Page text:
Here's yet another book that suckered me into purchasing it during that fateful pre-Valentie's-Day trip to Target. It was the title that got me: Who doesn't want their home to be cozy? Who isn't intrigued (and maybe a little bit scared) by the concept of minimalism? Who wouldn't want to have a stylish home with less stuff instead of more? Well, not me. (Yes, I don't not want those things.) So I bought the book. (Never mind the the fact that this means I added yet another thing to my home.)

I should have paid more attention to the photos when I was deciding whether to buy the book. There's nothing inherently wrong with the denim chair and uniquely-textured blanket on the front cover, though they're not quite my style . . . but I should have known that if this was the flagship photo, it wouldn't get better from there. And I did notice something inside the book before I bought it, which is definitely not my decorating style and can be summed up in one word: antlers. But I ignored these warnings and bought it anyway.

This isn't to say that I didn't enjoy reading the book in a cozy, albeit minimal, way. I even made it to Chapter 6 before I really started to worry. But on page 111, when the author suggested I start moving furniture around to the accompaniment of banjo music, I lost all faith. I was only halfway through the book. I *did* manage to finish the entire thing, but it definitely isn't a keeper and won't go down in the annals of fame as one of Kathy's Favorite Decorating Books (The Inspired Room, I'm looking at you . . . with sappy loving doe eyes).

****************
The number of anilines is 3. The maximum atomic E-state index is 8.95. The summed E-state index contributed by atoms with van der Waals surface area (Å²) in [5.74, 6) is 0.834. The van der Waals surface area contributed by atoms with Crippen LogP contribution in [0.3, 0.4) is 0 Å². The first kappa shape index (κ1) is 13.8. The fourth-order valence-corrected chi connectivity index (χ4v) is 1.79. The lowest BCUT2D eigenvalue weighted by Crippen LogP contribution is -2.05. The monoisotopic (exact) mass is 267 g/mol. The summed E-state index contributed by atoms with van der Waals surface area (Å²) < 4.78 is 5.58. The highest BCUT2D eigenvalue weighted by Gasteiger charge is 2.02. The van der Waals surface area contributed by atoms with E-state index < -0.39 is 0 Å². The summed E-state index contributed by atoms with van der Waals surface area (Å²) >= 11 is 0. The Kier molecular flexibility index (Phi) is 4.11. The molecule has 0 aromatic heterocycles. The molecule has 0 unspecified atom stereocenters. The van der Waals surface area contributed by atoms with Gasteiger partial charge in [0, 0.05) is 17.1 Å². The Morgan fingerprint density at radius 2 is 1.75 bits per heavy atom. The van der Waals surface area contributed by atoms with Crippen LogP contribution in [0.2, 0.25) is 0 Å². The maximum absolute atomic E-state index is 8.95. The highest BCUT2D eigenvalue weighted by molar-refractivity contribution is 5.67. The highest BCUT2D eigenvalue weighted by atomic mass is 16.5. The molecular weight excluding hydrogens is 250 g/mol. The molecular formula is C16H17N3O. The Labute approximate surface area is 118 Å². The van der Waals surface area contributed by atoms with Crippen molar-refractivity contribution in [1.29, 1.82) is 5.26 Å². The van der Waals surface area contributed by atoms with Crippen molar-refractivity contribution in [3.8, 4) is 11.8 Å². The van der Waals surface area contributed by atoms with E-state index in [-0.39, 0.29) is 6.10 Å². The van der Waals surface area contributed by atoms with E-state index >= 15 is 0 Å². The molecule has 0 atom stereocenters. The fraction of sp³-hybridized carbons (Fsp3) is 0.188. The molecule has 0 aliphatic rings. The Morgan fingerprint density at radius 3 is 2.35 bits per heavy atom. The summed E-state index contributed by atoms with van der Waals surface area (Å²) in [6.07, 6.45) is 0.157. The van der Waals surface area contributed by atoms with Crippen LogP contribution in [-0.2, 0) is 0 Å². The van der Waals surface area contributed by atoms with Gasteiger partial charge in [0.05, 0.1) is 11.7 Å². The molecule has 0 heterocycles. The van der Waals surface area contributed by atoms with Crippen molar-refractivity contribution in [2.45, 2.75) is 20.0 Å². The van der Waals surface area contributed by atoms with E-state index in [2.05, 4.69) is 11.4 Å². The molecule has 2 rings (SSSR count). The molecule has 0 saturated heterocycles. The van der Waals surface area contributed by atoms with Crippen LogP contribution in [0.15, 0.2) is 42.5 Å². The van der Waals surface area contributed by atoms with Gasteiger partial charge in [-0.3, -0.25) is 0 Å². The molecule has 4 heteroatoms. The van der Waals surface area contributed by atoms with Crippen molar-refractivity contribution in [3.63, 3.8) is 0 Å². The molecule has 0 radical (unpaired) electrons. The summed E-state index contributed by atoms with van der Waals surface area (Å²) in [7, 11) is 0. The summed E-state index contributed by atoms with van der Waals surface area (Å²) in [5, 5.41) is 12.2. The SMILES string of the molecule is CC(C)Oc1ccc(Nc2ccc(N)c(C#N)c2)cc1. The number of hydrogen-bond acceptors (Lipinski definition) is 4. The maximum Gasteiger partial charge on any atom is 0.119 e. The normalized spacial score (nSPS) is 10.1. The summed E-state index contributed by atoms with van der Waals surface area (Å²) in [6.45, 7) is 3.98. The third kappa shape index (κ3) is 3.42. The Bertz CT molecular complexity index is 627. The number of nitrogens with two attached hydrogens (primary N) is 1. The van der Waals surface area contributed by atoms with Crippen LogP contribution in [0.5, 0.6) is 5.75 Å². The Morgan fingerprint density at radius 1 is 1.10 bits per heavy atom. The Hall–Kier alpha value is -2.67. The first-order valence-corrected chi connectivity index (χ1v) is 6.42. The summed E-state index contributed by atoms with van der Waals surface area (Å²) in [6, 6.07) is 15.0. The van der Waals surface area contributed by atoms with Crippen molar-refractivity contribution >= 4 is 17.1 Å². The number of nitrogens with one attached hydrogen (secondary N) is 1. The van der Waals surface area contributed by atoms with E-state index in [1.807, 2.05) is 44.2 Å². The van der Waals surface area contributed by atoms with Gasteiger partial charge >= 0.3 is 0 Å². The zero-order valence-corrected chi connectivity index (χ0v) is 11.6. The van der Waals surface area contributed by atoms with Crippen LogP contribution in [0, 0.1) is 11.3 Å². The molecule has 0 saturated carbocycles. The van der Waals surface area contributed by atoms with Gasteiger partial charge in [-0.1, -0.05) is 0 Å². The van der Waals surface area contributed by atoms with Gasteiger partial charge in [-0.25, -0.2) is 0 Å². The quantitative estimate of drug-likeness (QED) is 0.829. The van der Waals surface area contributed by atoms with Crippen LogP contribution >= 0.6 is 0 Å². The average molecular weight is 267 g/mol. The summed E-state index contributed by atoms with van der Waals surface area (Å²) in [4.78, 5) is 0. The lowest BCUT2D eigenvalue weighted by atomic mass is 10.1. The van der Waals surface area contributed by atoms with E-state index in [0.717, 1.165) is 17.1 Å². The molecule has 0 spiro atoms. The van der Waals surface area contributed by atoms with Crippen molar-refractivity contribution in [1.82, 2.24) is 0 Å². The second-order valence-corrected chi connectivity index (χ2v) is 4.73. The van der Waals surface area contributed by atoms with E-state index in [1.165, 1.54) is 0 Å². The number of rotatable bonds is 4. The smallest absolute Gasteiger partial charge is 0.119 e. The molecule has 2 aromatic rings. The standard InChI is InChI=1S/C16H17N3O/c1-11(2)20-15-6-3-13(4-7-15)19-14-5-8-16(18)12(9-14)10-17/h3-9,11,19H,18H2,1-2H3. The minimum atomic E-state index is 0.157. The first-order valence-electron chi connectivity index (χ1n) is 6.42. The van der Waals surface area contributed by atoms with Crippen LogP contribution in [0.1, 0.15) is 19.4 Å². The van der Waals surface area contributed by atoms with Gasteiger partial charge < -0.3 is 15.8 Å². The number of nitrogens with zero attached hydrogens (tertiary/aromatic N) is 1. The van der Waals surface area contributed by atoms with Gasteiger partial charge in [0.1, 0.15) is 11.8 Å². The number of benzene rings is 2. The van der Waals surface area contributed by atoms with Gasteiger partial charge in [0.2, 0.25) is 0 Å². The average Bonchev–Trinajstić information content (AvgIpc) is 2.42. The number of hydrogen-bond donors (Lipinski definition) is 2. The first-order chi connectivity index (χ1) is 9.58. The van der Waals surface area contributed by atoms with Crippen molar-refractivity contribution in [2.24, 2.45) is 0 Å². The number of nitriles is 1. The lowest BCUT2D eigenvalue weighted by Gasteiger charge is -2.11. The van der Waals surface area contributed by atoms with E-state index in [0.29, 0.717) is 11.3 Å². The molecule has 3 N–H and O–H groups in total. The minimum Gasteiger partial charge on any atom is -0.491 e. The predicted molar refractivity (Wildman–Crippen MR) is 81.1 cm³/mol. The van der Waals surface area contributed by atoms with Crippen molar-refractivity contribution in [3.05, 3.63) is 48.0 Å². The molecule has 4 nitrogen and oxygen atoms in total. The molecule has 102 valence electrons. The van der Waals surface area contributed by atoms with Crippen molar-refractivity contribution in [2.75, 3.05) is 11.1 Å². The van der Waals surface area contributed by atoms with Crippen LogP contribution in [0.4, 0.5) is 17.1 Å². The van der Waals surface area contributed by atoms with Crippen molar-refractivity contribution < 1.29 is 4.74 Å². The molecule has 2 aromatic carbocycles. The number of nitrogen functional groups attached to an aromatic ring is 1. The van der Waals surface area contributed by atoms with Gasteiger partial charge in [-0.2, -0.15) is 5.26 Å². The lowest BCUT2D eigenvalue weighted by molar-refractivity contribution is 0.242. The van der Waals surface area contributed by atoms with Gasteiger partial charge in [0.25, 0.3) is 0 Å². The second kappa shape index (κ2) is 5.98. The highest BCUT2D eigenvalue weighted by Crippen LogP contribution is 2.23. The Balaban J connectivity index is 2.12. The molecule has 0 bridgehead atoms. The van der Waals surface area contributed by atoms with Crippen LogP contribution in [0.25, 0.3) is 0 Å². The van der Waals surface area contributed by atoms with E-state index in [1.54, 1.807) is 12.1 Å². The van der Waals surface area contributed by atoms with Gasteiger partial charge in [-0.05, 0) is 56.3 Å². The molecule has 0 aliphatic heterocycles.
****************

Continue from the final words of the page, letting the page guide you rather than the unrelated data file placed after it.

So I will finish this post with a list of reasons this book was not for me:

  1. Not my style. (Oh, did I mention that already?) I'm all for cozy! And I like the idea of minimalism, if it can be cozy as well. But I did not care for the design suggestions pictured in the book.
  2. The method is TOO HARD. I hate moving, I hate chaos, I hate scrapping everything and starting over at the very beginning. Myquillen Smith asked me to do everything I hate. I just want to make small changes and add little touches in my home, not move in all over again (even if it's just one room at a time).